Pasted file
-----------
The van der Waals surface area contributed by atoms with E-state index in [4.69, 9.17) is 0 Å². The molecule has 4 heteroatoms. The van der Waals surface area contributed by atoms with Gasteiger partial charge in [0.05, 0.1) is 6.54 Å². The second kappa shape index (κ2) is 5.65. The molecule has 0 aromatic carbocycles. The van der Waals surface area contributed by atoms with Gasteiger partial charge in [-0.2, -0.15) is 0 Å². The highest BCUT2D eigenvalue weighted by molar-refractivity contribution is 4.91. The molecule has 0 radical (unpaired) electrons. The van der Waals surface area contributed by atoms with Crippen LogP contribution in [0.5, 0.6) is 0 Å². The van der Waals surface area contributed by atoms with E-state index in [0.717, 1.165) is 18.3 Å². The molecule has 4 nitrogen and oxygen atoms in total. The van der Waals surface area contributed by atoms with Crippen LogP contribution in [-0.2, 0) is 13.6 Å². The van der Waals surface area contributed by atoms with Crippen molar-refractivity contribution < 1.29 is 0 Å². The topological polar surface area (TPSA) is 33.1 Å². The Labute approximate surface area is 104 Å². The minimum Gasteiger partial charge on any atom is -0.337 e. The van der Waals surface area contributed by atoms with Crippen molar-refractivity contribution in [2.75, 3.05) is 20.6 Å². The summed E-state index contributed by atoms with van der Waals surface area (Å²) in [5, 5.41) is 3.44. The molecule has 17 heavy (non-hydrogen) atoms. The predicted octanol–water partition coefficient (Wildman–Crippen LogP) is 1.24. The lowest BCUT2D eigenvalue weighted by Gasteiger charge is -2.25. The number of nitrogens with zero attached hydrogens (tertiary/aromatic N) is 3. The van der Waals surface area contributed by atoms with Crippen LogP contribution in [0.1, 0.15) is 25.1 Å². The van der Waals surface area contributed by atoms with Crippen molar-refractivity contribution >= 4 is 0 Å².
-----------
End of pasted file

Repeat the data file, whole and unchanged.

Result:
The van der Waals surface area contributed by atoms with E-state index in [4.69, 9.17) is 0 Å². The molecule has 4 heteroatoms. The van der Waals surface area contributed by atoms with Gasteiger partial charge in [0.05, 0.1) is 6.54 Å². The second kappa shape index (κ2) is 5.65. The molecule has 0 aromatic carbocycles. The van der Waals surface area contributed by atoms with Gasteiger partial charge in [-0.2, -0.15) is 0 Å². The highest BCUT2D eigenvalue weighted by molar-refractivity contribution is 4.91. The molecule has 0 radical (unpaired) electrons. The van der Waals surface area contributed by atoms with Crippen LogP contribution in [0.5, 0.6) is 0 Å². The van der Waals surface area contributed by atoms with E-state index in [0.717, 1.165) is 18.3 Å². The molecule has 4 nitrogen and oxygen atoms in total. The van der Waals surface area contributed by atoms with Crippen LogP contribution in [-0.2, 0) is 13.6 Å². The van der Waals surface area contributed by atoms with Crippen molar-refractivity contribution < 1.29 is 0 Å². The topological polar surface area (TPSA) is 33.1 Å². The Labute approximate surface area is 104 Å². The minimum Gasteiger partial charge on any atom is -0.337 e. The van der Waals surface area contributed by atoms with Crippen molar-refractivity contribution in [2.75, 3.05) is 20.6 Å². The summed E-state index contributed by atoms with van der Waals surface area (Å²) in [5, 5.41) is 3.44. The molecule has 17 heavy (non-hydrogen) atoms. The predicted octanol–water partition coefficient (Wildman–Crippen LogP) is 1.24. The lowest BCUT2D eigenvalue weighted by Gasteiger charge is -2.25. The number of nitrogens with zero attached hydrogens (tertiary/aromatic N) is 3. The van der Waals surface area contributed by atoms with Crippen LogP contribution in [0.1, 0.15) is 25.1 Å². The van der Waals surface area contributed by atoms with Crippen molar-refractivity contribution >= 4 is 0 Å².